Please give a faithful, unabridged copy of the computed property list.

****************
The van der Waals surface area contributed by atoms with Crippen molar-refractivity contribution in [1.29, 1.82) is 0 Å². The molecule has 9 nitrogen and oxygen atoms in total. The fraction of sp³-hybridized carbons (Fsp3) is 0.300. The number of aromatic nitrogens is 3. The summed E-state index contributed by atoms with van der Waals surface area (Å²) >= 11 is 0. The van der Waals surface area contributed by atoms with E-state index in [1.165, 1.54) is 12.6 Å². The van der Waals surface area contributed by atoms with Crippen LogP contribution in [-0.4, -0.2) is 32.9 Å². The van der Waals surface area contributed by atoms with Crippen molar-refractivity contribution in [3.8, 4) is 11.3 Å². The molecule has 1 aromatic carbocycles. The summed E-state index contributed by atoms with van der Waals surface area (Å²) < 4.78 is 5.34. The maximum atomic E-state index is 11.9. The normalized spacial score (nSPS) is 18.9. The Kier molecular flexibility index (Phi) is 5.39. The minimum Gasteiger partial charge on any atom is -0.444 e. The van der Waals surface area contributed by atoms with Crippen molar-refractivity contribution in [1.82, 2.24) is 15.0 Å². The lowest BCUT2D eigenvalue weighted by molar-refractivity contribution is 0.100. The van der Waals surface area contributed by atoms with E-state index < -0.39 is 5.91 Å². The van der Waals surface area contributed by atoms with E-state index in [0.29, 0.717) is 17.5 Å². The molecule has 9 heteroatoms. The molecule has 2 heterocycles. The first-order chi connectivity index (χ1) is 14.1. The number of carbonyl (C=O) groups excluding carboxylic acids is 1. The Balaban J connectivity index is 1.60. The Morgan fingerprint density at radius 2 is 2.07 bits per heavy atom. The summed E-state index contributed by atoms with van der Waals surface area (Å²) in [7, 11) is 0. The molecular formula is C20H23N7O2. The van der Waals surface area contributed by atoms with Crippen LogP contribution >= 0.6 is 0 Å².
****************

The van der Waals surface area contributed by atoms with Crippen molar-refractivity contribution in [1.29, 1.82) is 0 Å². The molecule has 9 nitrogen and oxygen atoms in total. The fraction of sp³-hybridized carbons (Fsp3) is 0.300. The number of aromatic nitrogens is 3. The summed E-state index contributed by atoms with van der Waals surface area (Å²) >= 11 is 0. The van der Waals surface area contributed by atoms with E-state index in [1.165, 1.54) is 12.6 Å². The van der Waals surface area contributed by atoms with Crippen LogP contribution in [-0.4, -0.2) is 32.9 Å². The van der Waals surface area contributed by atoms with Crippen molar-refractivity contribution in [3.8, 4) is 11.3 Å². The molecule has 1 aromatic carbocycles. The summed E-state index contributed by atoms with van der Waals surface area (Å²) < 4.78 is 5.34. The maximum atomic E-state index is 11.9. The normalized spacial score (nSPS) is 18.9. The Kier molecular flexibility index (Phi) is 5.39. The minimum Gasteiger partial charge on any atom is -0.444 e. The van der Waals surface area contributed by atoms with Crippen molar-refractivity contribution in [1.82, 2.24) is 15.0 Å². The lowest BCUT2D eigenvalue weighted by molar-refractivity contribution is 0.100. The van der Waals surface area contributed by atoms with E-state index < -0.39 is 5.91 Å². The van der Waals surface area contributed by atoms with E-state index in [0.29, 0.717) is 17.5 Å². The molecule has 9 heteroatoms. The molecule has 2 heterocycles. The first-order chi connectivity index (χ1) is 14.1. The number of carbonyl (C=O) groups excluding carboxylic acids is 1. The Balaban J connectivity index is 1.60. The Morgan fingerprint density at radius 2 is 2.07 bits per heavy atom. The summed E-state index contributed by atoms with van der Waals surface area (Å²) in [7, 11) is 0. The molecular formula is C20H23N7O2. The van der Waals surface area contributed by atoms with Crippen LogP contribution >= 0.6 is 0 Å².